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October 07, 1986 - Image 9

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The Michigan Daily, 1986-10-07

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ARTS

The Michigan Daily

Tuesday, October 7, 1986

Page.9

. . . , .. _ . . .. . ..

Chamber Music Society

pleases
By Debra Shreve
In the opening concert of the
season for its Chamber Arts Series,
the University Musical Society
welcomed the Chamber Music
Society of Lincoln Center to
Rackham Auditorium last Sunday.
Since its inception, the So-ciety
has been credited with spawning a
} "large-scale revival of chamber
music throughout the country."
They perform just over half their
concerts in Lincoln Center, but
every fall and spring since 1975,
the Society has sent a rotating set
of six "ambassadors" on U.S. tours.
The Society is composed of
eighteen permanent personnel, each
of them un-deniably a member of
the music world elite, the very top
of their profession, and with a
particularly fine reputation for
chamber music.
With Charles Wadsworth at the
helm, the Society has not only
toured the U.S. and abroad 'as well,
but has made several exceptional
recordings, expanded its sub -

Rackham crowd

scription concert schedule in New
York, commissioned 65 new
compositions, and directed a series
of workshops for New York high
school students. The Society is,
more or less, on a "chamber music
mission," hoping to promote new
appreciation for forms often
regarded as elite or snobbish. In
fact, part of their officially stated
purpose is to "bring together from
all parts of the world strong
musical personalities whose
combination and interaction will
create new excitement in chamber
music performance," and to
"provide a comprehensive survey of
chamber music literature, including
not only repertoire for standard
combinations, but also lesser-
known works for unusual combin-
ations of instruments."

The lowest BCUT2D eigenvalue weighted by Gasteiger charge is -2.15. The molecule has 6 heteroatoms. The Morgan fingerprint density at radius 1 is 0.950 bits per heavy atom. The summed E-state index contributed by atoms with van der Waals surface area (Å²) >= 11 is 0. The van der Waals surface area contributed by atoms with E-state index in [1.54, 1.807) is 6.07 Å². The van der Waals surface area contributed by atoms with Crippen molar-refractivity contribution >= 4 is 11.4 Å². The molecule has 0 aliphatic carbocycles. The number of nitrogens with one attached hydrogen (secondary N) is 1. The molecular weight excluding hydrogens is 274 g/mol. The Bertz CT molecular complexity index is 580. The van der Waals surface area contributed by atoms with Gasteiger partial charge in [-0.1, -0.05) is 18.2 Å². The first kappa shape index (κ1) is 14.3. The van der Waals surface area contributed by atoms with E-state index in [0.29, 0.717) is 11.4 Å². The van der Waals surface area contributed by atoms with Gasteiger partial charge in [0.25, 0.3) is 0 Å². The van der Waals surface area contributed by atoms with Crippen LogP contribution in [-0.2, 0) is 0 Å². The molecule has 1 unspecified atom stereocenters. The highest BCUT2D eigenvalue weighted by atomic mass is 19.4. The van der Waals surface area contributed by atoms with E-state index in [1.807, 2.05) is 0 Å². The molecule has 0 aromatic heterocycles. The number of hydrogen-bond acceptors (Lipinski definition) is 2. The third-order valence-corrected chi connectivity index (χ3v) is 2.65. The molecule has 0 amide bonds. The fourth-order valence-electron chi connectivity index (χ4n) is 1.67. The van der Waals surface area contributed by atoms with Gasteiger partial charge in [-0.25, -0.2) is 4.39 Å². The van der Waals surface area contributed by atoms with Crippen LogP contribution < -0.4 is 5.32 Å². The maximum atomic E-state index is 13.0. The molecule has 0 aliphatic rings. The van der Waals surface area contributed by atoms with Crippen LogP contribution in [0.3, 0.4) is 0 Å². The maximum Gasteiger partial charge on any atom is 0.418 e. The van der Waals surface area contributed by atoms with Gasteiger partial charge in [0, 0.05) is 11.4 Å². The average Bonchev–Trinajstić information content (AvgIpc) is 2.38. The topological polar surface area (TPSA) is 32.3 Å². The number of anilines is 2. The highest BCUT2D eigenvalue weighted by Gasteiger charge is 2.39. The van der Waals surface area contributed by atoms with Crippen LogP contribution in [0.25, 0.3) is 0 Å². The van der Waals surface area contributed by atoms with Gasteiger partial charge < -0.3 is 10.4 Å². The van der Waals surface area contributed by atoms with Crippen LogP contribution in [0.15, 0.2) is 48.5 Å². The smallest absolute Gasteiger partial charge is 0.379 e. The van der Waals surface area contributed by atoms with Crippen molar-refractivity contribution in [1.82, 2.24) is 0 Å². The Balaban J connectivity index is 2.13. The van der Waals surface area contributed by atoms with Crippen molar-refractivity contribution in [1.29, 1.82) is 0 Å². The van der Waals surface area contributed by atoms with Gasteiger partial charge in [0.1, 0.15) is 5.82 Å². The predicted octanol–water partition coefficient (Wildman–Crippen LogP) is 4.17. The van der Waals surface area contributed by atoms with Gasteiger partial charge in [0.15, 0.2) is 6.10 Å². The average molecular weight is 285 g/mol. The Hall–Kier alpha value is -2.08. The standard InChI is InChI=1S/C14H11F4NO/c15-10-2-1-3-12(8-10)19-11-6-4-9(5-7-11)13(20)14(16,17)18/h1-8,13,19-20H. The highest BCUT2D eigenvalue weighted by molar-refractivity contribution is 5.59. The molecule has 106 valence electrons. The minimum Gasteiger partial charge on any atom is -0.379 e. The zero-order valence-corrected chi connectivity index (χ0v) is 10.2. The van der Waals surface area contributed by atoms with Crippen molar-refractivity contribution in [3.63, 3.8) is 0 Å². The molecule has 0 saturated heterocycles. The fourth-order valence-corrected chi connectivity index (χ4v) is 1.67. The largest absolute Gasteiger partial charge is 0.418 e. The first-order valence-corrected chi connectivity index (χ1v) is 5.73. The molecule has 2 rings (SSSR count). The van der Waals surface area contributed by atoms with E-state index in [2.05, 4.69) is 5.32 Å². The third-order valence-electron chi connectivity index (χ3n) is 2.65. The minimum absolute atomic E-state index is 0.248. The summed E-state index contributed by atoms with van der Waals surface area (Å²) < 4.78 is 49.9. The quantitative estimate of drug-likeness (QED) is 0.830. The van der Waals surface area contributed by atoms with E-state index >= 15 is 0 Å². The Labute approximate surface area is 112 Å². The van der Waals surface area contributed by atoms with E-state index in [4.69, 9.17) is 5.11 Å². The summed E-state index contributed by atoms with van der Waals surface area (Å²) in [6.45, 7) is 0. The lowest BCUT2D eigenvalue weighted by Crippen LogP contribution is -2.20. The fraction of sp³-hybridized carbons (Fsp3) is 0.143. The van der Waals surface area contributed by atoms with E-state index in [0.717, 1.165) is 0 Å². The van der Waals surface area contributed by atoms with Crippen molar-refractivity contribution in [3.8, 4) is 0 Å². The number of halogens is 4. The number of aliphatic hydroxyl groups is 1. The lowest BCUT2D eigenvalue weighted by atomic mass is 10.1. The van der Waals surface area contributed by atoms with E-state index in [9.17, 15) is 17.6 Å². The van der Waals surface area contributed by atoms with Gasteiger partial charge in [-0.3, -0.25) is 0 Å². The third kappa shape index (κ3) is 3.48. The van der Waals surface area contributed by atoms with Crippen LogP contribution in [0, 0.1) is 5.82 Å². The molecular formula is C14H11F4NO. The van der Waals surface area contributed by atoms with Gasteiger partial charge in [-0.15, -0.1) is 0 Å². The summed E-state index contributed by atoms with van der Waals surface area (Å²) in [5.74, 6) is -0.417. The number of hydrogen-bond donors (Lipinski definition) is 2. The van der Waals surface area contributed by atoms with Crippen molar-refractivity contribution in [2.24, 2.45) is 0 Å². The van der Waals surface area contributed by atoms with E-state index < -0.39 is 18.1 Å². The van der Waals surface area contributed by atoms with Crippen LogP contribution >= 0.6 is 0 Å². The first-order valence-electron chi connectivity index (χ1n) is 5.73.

According to Sunday's perfor -
mance, they are certainly succeed -
ing. One quick perusal through the
program credits, for example,
proved that "strong musical
personalities" is even a rather limp
way of describing at least these six
of the eighteen Society members.

All of them have established inter -
national careers, most of them
having launched these careers with
the most impressive youthful
accomplishments. (Paul Neubauer,
for example, became the youngest
principal violist in the history of
the New York Philharmonic two
years ago, at age 21.) The
program, also, reflected the
Society's commitment to a
comprehensive representation of the
chamber music repertoire, including
Poulenc's Sonata for Oboe and
Piano, the Mozart Trio in E-flat K.
498 for Viola, Clarinet, and Piano,
Bartok's "Contrasts," and the Piano
Quartet No. 1 by Gabriel Faure.
All of these works, from the
eighteenth century Mozart Trio to
the twentieth century Poulenc, were
given, without question, excellent
performances. The most interesting
work on the program, however, was
the not-often-performed "Con -
trasts," scored for violin, clarinet,
and piano. Bartok composed this
suite of three pieces in 1938 on a
commission from violinist Joseph
Szigeti and clarinetist Benny
Goodman. The piece ends up
sounding somewhat American, in
fact, even while revealing Bartok's
typical Hungarian influences.
James Buswell, violinist, and
Gervase de Peyer, clarinetist, along
with pianist Lee Luvisi, had the
opportunity to try their hand at
Bartok's crazy sound effects and
tonal innovations, and their
energetic reading showed that
Bartok, when played well, is not
without a sense of humor.
If the Chamber Music Society's
presentation Sunday fell short in
any way, it was, perhaps, in a lack
of some of that excitement they
hope to create in chamber music
performance. The gloom in
Rackham Auditorium may have
been the problem, or the fairly
sparse audience. But chamber
music at any rate requires a more

I Deidre McCalla appears tonight at the Ark.

W ..

Look

War-

into the -
IAiidigan

personable rapport between
musicians and audience, an extra
effort to overcome the formality of
the large hall--in which chamber
music is not, ideally, meant to be
performed. The Society musicians
are the finest professionals, of
course, but perhaps, in this case,
they need not have maintained their
flawless professional manner. If
they were enjoying them -
selves-and I trust they were
-they were rather modest about
letting the audience in on the fun.
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